About a year and a half ago I wrote a piece about how (EVEN THEN) things were far worse than they looked as so many Americans now ply their trade in the world of underemployment [Apr 2, 2008: The Underemployment Rate is Rising]
I like this term I found in this CNNMoney.com article - "Underemployment"; I've been struggling to think of a term for all these people who are struggling with part time work, working 2 jobs, or in contractor jobs where they get hired/fired on a daily whim ( I call them "nomad workers").
This is a systematic and secular situation - nothing to do with 1 month's report or another. It is part and parcel with the erosion of living standards - and why so many in the middle and lower economic strata turn to home equity, credit cards, etc to just get by.
Now the offset of this is, these trends have helped US corporate profits - so there is always a winner and a loser. The loser is becoming very apparent once you detox off the Kool Aid...
Just this week we saw a report in which productivity shot up 6%+ in the last quarter. While many will say that is due to "efficiencies in technology" or other such nonsense - that is just a small part of the story. Let's be blunt, technological efficiency did not suddenly shoot up the past 3 months or 6 months versus a year ago. The vast majority of this "improvement" in productivity is the fact people are getting paid less to do more. Doing the work of people who have been let go, as people are simply thankful to have a job. We also discussed this situation before it was fashionable [May 10, 2008: Finally Some Mainstream Reporters are Figuring Out the "Spin" from Government]
The unemployment rate drops. Productivity grows. The trade deficit shrinks. Sounds great, right? Not so fast. Some seemingly good economic numbers can be something of a mirage masking weaknesses in the national economy.
U.S. productivity -- an important ingredient to the country's long-term vitality -- grew solidly in the first three months of this year. That efficiency gain, however, came at the expense of workers. "Productivity gains were due primarily to declines in hours worked," the Labor Department's Bureau of Labor Statistics explained. Those hours fell at a 1.8 percent pace, the biggest drop in five years. Employers also shed workers in the first quarter.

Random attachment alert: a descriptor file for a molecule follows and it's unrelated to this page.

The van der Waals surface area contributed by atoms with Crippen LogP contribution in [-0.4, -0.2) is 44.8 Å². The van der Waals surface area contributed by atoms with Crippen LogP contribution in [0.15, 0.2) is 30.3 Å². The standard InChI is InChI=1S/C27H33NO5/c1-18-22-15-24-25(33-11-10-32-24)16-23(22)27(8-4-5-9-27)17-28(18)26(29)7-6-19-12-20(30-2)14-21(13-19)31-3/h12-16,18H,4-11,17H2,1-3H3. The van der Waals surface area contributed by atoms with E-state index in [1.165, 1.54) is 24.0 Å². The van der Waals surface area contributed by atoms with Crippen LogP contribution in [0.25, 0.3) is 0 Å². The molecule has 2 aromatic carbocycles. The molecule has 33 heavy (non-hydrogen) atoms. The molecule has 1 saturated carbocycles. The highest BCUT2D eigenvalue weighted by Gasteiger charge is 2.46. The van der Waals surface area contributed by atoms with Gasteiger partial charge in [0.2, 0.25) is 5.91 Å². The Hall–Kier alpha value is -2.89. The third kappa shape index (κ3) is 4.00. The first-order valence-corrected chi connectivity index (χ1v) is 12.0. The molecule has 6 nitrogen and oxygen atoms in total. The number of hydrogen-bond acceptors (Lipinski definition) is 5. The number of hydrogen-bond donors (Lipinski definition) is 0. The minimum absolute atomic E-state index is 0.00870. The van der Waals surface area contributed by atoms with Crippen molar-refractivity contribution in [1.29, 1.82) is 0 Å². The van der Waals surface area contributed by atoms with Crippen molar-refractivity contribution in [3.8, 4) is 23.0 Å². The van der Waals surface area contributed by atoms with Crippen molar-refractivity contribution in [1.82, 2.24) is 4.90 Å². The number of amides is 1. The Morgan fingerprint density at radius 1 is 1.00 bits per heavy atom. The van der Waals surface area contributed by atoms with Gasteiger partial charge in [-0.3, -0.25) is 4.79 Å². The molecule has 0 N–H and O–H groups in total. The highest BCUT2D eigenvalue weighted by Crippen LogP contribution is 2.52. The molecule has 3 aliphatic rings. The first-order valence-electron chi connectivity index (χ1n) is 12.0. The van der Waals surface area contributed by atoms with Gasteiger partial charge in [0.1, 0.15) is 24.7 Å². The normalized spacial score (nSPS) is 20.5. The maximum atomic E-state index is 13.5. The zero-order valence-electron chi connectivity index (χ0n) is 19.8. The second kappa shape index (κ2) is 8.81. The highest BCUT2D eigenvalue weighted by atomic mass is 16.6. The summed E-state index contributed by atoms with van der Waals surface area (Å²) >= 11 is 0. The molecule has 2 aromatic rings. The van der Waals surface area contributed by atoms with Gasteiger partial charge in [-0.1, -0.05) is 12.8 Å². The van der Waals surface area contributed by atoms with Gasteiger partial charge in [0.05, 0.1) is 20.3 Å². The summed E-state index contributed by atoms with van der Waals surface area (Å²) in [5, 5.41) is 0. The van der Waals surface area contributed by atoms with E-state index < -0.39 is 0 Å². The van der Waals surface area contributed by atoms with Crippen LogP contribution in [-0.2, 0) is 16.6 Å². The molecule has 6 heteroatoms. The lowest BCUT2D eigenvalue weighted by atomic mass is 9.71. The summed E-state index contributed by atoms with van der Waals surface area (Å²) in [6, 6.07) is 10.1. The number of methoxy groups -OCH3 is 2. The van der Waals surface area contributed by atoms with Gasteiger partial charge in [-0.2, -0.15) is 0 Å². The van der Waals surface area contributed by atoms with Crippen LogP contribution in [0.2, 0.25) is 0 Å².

"American workers, you just got to love them," said Joel Naroff, president of Naroff Economic Advisers. "They just seem to produce more and more and more. That was the case in the first quarter of the year as fewer workers working fewer hours managed to produce more," he said.
Yes you must love them, Mr Naroff. When threatened with keeping a roof over their families heads and food on the table, it is amazing what people will do.
Instead of giving you the same old data set you hear on every news channel, we've been focusing on a lot of metrics under the hood, and they are ugly. We've been seeing national wages stagnating which is scary considering a portion of this national workforce (mostly in government, healthcare, or C-level executives) continues to see substantial gains - which means a lot of people are going backwards to get the "average" down to "flat". [Jul 3, 2009: US Workers Continues to Suffer - First 0.0% Monthly "Growth" I Can Recall]
We've already seen many of the blue collar scorched, many now working at 30, 40, 50% of the wage rates they used to in their old jobs - many are now being 'transformed' from jobs making things to jobs providing services; and reaping the financial... uhh, benefits. White collar like to say 'well just get an education, and you won't be in that spot' - check back in 10-20 years when many white collar will be in the same space and that dogma will look foolish. Ask the architect who is trying to compete with his peer in Romania where the cost of living is 60% lower than in the US and hence homebuilders can pay 60% less of a wage. Sound improbable? That's not a forecast - that's a story I read 3 years ago. Extrapolate from there.
What's a safe place for stable wages long term? Places we are creating unsustainable long term costs - i.e. healthcare and government jobs (or quasi government i.e. education). These are areas we've talked about for nearly 2 years now - they are "stable" because we are kicking the can down the road on the costs, building bigger and builder long term obligations but growing these areas in many cases exponentially.